2011 World Vegetarian Day – Oct. 1

Promoting a healthier, more ecological lifestyle

By Arshdeep Sarao
Epoch Times Staff
Created: October 2, 2011 Last Updated: October 1, 2011
Related articles: Science » Earth & Environment
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(Gila Brand/Wikimedia Commons)

(Gila Brand/Wikimedia Commons)

Today marks World Vegetarian Day and the beginning of Vegetarian Awareness Month.

Being a vegetarian is more than just a diet concept; recently there has been a renewed interest in plant-based food products. It’s considered a healthy and an eco-friendly lifestyle.

“A vegetarian diet is distinguished from an omnivorous diet by its content of dry beans and lentils. These take the place of meat and fish as the major source of protein,” writes Dr. Craig Winston, chair of the Department of Nutrition at Andrews University, in an article on his website.

A nutritious vegetarian diet is based on a range of foods including beans, legumes, grains, fruits and vegetables all rich in essential vitamins, amino acids, minerals and antioxidants that beneficial in many ways. It may or may not include dairy products, eggs, and honey.

“In the past, many viewed vegetarianism as strange and faddish but appropriately planned vegetarian diets are now recognized by many, including the American Dietetic Association, as being nutritionally adequate, and providing healthful benefits in the prevention and treatment of chronic diseases.”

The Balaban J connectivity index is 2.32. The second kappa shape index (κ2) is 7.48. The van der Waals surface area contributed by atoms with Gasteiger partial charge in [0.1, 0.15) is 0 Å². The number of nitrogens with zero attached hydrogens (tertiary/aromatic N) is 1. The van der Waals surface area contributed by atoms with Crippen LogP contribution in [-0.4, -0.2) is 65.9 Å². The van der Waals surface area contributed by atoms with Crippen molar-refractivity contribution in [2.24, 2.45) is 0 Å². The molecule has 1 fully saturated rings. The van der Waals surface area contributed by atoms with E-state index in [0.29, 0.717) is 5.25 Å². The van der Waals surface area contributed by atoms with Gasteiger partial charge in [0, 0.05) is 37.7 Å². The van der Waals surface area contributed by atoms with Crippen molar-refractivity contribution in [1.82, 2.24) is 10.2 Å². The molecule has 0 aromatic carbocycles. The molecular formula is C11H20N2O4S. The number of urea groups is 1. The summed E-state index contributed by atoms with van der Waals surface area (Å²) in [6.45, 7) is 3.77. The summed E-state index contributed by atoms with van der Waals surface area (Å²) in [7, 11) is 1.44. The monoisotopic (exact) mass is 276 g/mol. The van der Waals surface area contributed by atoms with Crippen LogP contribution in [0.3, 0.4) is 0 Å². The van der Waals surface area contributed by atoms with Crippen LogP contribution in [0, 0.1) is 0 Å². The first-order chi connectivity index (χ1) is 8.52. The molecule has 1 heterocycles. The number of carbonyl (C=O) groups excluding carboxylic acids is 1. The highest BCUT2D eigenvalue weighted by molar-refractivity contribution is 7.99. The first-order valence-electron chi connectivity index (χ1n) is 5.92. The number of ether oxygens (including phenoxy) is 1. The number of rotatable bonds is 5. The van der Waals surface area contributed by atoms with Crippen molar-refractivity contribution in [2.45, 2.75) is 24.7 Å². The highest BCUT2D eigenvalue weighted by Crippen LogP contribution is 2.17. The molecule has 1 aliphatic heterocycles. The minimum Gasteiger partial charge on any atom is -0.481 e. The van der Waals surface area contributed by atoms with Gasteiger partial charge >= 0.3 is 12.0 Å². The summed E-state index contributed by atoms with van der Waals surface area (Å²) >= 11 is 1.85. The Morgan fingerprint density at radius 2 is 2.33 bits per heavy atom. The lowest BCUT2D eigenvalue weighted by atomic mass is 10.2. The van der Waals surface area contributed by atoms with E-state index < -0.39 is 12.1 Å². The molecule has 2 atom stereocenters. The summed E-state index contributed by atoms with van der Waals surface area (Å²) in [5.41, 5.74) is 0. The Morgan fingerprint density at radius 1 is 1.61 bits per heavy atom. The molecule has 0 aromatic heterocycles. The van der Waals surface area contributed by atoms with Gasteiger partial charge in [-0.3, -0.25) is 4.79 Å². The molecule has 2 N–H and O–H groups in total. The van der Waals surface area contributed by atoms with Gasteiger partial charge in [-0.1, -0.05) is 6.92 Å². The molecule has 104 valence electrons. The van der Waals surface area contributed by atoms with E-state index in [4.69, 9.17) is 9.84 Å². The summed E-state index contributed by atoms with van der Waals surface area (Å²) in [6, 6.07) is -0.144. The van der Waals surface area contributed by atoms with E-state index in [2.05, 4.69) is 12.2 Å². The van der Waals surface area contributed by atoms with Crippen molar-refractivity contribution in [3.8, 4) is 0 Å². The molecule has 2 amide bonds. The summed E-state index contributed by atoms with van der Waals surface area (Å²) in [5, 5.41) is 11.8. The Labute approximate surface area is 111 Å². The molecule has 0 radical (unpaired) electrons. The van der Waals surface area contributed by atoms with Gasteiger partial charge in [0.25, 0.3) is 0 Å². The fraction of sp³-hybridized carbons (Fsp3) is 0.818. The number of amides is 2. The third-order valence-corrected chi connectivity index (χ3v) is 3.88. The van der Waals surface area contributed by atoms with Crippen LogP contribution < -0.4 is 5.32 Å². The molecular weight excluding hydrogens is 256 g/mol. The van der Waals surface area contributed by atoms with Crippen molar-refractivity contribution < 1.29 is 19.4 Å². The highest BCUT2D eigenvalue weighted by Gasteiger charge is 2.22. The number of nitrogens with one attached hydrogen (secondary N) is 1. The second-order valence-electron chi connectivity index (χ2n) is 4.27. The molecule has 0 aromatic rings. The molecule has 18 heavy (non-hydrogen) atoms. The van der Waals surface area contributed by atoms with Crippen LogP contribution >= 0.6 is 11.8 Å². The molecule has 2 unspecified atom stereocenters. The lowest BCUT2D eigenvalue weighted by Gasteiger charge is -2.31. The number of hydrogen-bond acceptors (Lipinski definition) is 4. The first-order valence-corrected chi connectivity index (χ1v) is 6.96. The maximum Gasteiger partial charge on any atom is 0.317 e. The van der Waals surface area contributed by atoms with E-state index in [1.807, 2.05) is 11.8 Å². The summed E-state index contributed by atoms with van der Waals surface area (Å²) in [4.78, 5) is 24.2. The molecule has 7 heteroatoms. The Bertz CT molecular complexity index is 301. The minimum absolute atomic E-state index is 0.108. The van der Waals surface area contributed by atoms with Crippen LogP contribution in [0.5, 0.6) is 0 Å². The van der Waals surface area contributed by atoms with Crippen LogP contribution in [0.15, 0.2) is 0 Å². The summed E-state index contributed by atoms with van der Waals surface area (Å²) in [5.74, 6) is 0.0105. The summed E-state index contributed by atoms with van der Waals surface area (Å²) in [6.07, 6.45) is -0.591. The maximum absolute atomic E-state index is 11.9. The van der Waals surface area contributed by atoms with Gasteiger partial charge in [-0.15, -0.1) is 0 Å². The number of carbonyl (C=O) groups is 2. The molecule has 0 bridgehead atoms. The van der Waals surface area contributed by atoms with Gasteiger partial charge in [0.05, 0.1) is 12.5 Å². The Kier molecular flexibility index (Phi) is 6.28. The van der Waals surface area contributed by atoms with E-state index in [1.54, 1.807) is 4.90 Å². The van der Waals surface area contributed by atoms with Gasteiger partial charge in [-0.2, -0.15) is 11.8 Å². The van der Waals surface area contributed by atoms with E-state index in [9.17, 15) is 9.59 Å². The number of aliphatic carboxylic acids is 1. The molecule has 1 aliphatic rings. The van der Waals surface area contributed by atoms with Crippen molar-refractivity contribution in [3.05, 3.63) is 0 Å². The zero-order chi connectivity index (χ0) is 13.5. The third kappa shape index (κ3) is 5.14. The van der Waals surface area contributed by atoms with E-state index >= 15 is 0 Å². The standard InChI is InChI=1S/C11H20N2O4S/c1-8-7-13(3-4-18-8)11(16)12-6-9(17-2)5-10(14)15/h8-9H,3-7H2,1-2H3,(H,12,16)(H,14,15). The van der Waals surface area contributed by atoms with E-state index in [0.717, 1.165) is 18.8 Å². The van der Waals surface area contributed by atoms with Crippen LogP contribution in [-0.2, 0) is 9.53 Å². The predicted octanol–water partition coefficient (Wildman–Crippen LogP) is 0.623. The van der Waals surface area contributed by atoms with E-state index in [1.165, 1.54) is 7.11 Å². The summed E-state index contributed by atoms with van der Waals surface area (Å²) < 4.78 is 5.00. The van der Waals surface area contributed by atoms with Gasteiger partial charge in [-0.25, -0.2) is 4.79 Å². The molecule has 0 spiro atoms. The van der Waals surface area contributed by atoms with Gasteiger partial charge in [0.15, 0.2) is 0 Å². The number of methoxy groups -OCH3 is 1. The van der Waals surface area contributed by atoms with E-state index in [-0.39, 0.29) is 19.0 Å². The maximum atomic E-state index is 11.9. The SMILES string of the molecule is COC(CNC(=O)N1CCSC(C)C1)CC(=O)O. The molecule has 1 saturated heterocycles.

Health Benefits

Studies have found that people following a plant-based diet are less likely to have chronic diseases like cancer, diabetes, and cardiac problems.

On the contrary, consumption of grilled, cured, and smoked meats and fish are associated with an increased risk of cancer due to the presence of polycyclic aromatic hydrocarbons and heterocyclic amines produced during their preparation.

It has also been found that people consuming fruits, vegetables, whole grains, soy protein and nuts have a lower risk of cardiovascular disease, as a diet rich in soluble fibers and plant sterols keeps blood lipid levels within safe limits. Those who consume more nuts and whole grains are also less likely to have diabetes.

Moreover, vegetarians enjoy a lower rate of hypertension than their non-vegetarian counterparts due to good levels of potassium, magnesium, antioxidants, dietary fats, and fibers from their diets.

Vegetarians also consumes higher levels of antioxidants like flavonoids, present in the reddish pigments found in fruits such as strawberries, cherries, and grapes. This reduces platelet aggregation and blood clotting which further provide cardiovascular protection.

Ecological Issues

A non-vegetarian diet can also have a more detrimental impact on the environment because compared with producing one calorie from plant proteins, producing one calorie from animal protein requires 11 times more fossil fuels, releasing 11 times as much carbon dioxide into the atmosphere.

A 2010 report from the United Nations Environment Programme (UNEP) stated that a vegan diet could prevent world hunger, fuel poverty, and the worst impacts of climate change.

According to the report, agriculture, particularly production of meat and dairy, accounts for 38 percent of total land use, 19 percent of global greenhouse gas emissions, and 70 percent of global freshwater consumption.

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